Share This Page
Elizabeth A. Davis

Five Questions to Ask When Researching MBA Employment Outcomes

by Elizabeth Davis Monday, January 26, 2015

An MBA applicant’s decision to go back for a graduate degree is often tied to an implied increase in employment options after graduation. Whether you’re at the beginning of your MBA search or preparing your application for the round two deadline, it’s important to consider how this advanced degree can propel your career forward. While you may have researched your top schools’ base salaries and internship placement rates, here’s an inside tip on some questions that you really should be asking each business school you’re considering. 

 1. Who are your top recruiting partners for my industries of interest?

It’s easy to get excited about the doors that MBA programs can open for their students. However, it’s important to pay attention not only to the top recruiting partners for the program as a whole but also the top recruiting partners for your industry of interest. These will be companies that you will have a lot of exposure to in the internship and job search. 

 2. How long will your career center continue to support students in their job search?

The Wisconsin MBA is committed to its students as they move through the job search process. The Career Management Center will continue to support its students for as long as it takes to find the right job with the right “fit”, even if that means extending its support after graduation. Be sure to clarify with each of your top schools how long their career support lasts, as many may discontinue it three months after graduation.

 3. What is your average increase in base salary after graduation?

While many prospective students will simply ask for information regarding average base salary for full time job offers, ascertaining the average increase in base salary will be much more indicative of your potential Return on Investment. Last year, the Wisconsin MBA Class of 2014 saw an average increase in base salary of 63%.

 4. What are the sources of employment for your students?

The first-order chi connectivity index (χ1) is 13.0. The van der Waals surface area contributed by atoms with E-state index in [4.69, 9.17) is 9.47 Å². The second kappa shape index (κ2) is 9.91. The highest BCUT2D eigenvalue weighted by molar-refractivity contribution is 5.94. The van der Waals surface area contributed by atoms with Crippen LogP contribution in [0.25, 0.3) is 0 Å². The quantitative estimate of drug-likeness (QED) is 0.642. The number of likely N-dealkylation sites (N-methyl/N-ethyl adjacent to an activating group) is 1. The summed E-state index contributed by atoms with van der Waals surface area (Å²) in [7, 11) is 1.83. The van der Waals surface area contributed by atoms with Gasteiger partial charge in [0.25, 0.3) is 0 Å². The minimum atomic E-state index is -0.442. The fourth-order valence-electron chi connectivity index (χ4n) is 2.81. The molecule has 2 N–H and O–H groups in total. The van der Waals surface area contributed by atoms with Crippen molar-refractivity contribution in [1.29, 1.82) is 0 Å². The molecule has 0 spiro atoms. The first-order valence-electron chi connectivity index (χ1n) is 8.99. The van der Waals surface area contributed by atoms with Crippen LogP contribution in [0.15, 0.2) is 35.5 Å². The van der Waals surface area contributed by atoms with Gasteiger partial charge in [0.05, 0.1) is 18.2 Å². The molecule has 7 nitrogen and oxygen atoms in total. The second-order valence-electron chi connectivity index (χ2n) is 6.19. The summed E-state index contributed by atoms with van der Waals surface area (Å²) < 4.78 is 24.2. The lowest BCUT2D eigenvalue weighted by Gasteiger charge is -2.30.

At the Wisconsin MBA, the internship and full-time job search is a partnership between the student, the Career Management Center, and the specialization faculty and staff. As a result, our students thrive when meeting with on-campus recruiters. When researching MBA programs make sure to ask how students find jobs and internships. Are students connected to companies through on-campus recruiters? Alumni? Or do they facilitate the majority of these interactions themselves?

 5. How does your previous work experience impact your employability after graduation?

For prospective students wanting to use an MBA to switch careers, this question should be one of the first you ask. Ask the school to identify how they help career switchers prepare for, and structure, their internship or job search. At the Wisconsin MBA we take this one step further by facilitating applied learning activities for students each week. Applied learning allows students to solve problems faced by businesses on a daily basis, and provide an opportunity to produce industry related deliverables they can use to strengthen their résumé. An example of this can be seen with our students in the Applied Securities Analysis program, who actively manage a portfolio of more than $50 million dollars.

These five questions may not be the first that cross your mind when researching MBA programs, however I hope that they will become a way to further narrow down which programs are right for you. Interested to learn more about the Wisconsin MBA’s employment outcomes? See here for more details.